Drop in Japan’s naphtha consumption on shutdown of 25% petrochemical capacity to boost supplies in Asia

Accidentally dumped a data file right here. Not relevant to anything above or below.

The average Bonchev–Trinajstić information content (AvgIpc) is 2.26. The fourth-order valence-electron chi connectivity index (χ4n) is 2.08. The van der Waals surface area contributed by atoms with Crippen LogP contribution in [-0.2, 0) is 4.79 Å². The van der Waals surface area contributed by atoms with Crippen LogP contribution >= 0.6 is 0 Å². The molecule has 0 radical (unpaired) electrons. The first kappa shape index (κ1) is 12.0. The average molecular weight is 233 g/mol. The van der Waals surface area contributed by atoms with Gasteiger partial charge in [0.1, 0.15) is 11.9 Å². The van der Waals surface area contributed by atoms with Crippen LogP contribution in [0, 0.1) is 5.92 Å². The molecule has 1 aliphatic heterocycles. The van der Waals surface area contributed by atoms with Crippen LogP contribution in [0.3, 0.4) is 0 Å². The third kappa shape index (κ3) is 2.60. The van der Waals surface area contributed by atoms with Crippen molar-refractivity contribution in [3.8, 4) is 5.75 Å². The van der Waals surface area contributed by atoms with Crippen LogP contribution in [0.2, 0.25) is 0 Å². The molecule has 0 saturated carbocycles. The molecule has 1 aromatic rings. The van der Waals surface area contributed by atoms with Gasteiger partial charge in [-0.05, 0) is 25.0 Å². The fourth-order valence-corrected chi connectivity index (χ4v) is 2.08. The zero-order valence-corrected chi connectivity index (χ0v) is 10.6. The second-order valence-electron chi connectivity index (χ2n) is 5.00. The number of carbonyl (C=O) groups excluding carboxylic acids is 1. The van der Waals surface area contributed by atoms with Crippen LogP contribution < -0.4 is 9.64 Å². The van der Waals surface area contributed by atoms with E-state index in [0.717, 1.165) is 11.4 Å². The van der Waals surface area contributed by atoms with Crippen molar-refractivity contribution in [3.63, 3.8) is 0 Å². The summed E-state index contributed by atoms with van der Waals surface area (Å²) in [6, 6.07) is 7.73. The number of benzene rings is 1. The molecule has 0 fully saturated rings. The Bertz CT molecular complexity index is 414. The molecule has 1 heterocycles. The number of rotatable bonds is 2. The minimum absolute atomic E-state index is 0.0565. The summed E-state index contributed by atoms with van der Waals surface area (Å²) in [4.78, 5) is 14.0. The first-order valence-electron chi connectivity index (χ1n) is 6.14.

An unexpected fall in Japan's naphtha consumption following the shutdown of a quarter of its petrochemical capacity will boost supplies in Asia far in excess of demand, hurting exporters as far away as Europe, as per Reuters. Premiums in Asia had surged to their highest in a year, to US$25.20/ton on a free on board basis. This was partly on expectations of supplies falling in April as key refiners in the Middle East shut for maintenance. Now with requirements in Japan slumping, and shipments of the fuel getting diverted or delayed, the market will reverse. The overhang is expected to continue for at least a few weeks, as Japan- one of Asia's biggest consumers stays away from the market. This will force Europe, typically a top Western naphtha supplier to Asia, to look elsewhere for buyers. Europe supplied an average of 330,000-350,000 tons of naphtha a month to Asia last year. Three Japan-bound vessels from the Middle East to lift 205,000 tons of naphtha in late March - early April have already been cancelled. Furthermore, Japan plans to ramp up production at oil refineries to restore availability of fuels such as gasoline and diesel, boosting naphtha output as well. With cracker output down in the country, most of the naphtha may find its way to the Asian regional market. Japan has lost about 9,700 megawatts of nuclear capacity (about 20% of the total), and an estimated 10,800 MW of thermal generation- hence analysts expect cracker runs to remain low for weeks to come, keeping naphtha supplies far in excess of demand. Japan imports more than half its naphtha requirement, or an average of 1.4 mln tons a month. It is now shedding around 20,000 tons of demand a day, or 140,000 tons a week. Loss of demand from Japan will not be enough to offset the lower supplies from the Gulf caused by scheduled refinery maintenance in Saudi Arabia, Kuwait, and an unplanned partial shutdown of Bahrain Petroleum Co (BAPCO) due to political unrest.
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